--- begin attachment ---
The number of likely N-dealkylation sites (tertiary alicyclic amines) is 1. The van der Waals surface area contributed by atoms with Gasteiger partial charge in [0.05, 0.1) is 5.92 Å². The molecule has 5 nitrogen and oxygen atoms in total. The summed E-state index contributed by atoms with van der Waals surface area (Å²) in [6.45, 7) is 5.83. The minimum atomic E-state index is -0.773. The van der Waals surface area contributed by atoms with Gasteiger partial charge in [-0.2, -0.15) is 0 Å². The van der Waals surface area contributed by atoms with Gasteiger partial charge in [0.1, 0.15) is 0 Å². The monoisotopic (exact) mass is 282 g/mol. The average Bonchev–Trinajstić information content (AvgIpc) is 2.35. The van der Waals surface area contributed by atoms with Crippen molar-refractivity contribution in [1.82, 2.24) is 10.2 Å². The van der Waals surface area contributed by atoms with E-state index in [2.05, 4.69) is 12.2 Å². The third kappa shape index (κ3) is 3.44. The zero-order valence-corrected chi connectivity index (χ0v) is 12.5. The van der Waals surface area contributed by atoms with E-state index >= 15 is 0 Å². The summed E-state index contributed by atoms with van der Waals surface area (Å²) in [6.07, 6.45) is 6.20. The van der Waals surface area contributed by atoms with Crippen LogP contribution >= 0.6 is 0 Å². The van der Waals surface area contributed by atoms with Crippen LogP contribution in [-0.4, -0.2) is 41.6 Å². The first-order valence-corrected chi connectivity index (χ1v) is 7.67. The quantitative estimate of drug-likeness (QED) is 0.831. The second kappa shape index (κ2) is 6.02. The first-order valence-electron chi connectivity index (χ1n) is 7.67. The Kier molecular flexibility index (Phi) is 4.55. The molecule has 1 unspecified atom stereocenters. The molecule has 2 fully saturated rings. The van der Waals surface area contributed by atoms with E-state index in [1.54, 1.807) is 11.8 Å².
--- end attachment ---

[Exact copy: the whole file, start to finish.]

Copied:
The number of likely N-dealkylation sites (tertiary alicyclic amines) is 1. The van der Waals surface area contributed by atoms with Gasteiger partial charge in [0.05, 0.1) is 5.92 Å². The molecule has 5 nitrogen and oxygen atoms in total. The summed E-state index contributed by atoms with van der Waals surface area (Å²) in [6.45, 7) is 5.83. The minimum atomic E-state index is -0.773. The van der Waals surface area contributed by atoms with Gasteiger partial charge in [-0.2, -0.15) is 0 Å². The van der Waals surface area contributed by atoms with Gasteiger partial charge in [0.1, 0.15) is 0 Å². The monoisotopic (exact) mass is 282 g/mol. The average Bonchev–Trinajstić information content (AvgIpc) is 2.35. The van der Waals surface area contributed by atoms with Crippen molar-refractivity contribution in [1.82, 2.24) is 10.2 Å². The van der Waals surface area contributed by atoms with E-state index in [2.05, 4.69) is 12.2 Å². The third kappa shape index (κ3) is 3.44. The zero-order valence-corrected chi connectivity index (χ0v) is 12.5. The van der Waals surface area contributed by atoms with E-state index >= 15 is 0 Å². The summed E-state index contributed by atoms with van der Waals surface area (Å²) in [6.07, 6.45) is 6.20. The van der Waals surface area contributed by atoms with Crippen LogP contribution >= 0.6 is 0 Å². The van der Waals surface area contributed by atoms with Crippen LogP contribution in [-0.4, -0.2) is 41.6 Å². The first-order valence-corrected chi connectivity index (χ1v) is 7.67. The quantitative estimate of drug-likeness (QED) is 0.831. The second kappa shape index (κ2) is 6.02. The first-order valence-electron chi connectivity index (χ1n) is 7.67. The Kier molecular flexibility index (Phi) is 4.55. The molecule has 1 unspecified atom stereocenters. The molecule has 2 fully saturated rings. The van der Waals surface area contributed by atoms with E-state index in [1.54, 1.807) is 11.8 Å².